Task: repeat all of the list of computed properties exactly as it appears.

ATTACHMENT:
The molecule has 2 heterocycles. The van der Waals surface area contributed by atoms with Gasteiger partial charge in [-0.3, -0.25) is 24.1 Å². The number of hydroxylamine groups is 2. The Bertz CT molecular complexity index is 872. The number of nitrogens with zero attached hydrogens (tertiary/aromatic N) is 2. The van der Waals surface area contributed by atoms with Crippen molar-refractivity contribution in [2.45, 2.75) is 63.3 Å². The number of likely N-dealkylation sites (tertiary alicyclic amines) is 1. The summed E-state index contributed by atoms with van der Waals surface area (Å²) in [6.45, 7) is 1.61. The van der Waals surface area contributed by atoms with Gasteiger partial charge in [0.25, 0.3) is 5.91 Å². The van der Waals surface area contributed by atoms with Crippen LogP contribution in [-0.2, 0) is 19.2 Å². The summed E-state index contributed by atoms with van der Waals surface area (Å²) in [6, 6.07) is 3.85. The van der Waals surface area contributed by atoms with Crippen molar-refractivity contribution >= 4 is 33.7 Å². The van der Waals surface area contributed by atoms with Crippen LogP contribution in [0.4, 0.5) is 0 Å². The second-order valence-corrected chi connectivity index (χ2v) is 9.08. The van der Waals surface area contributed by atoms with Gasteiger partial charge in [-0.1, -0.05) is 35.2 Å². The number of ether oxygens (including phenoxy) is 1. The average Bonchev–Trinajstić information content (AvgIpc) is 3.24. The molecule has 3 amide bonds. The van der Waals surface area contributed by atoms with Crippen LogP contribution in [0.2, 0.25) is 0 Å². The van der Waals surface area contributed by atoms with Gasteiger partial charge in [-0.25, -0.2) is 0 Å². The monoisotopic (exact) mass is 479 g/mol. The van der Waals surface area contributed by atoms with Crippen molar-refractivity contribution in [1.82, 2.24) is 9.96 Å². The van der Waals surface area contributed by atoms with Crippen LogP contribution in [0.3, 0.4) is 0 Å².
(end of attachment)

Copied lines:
The molecule has 2 heterocycles. The van der Waals surface area contributed by atoms with Gasteiger partial charge in [-0.3, -0.25) is 24.1 Å². The number of hydroxylamine groups is 2. The Bertz CT molecular complexity index is 872. The number of nitrogens with zero attached hydrogens (tertiary/aromatic N) is 2. The van der Waals surface area contributed by atoms with Crippen molar-refractivity contribution in [2.45, 2.75) is 63.3 Å². The number of likely N-dealkylation sites (tertiary alicyclic amines) is 1. The summed E-state index contributed by atoms with van der Waals surface area (Å²) in [6.45, 7) is 1.61. The van der Waals surface area contributed by atoms with Gasteiger partial charge in [0.25, 0.3) is 5.91 Å². The van der Waals surface area contributed by atoms with Crippen LogP contribution in [-0.2, 0) is 19.2 Å². The summed E-state index contributed by atoms with van der Waals surface area (Å²) in [6, 6.07) is 3.85. The van der Waals surface area contributed by atoms with Crippen molar-refractivity contribution >= 4 is 33.7 Å². The van der Waals surface area contributed by atoms with Crippen LogP contribution in [0.4, 0.5) is 0 Å². The second-order valence-corrected chi connectivity index (χ2v) is 9.08. The van der Waals surface area contributed by atoms with Gasteiger partial charge in [-0.1, -0.05) is 35.2 Å². The number of ether oxygens (including phenoxy) is 1. The average Bonchev–Trinajstić information content (AvgIpc) is 3.24. The molecule has 3 amide bonds. The van der Waals surface area contributed by atoms with Crippen LogP contribution in [0.2, 0.25) is 0 Å². The van der Waals surface area contributed by atoms with Gasteiger partial charge in [-0.25, -0.2) is 0 Å². The monoisotopic (exact) mass is 479 g/mol. The van der Waals surface area contributed by atoms with Crippen molar-refractivity contribution in [1.82, 2.24) is 9.96 Å². The van der Waals surface area contributed by atoms with Crippen LogP contribution in [0.3, 0.4) is 0 Å².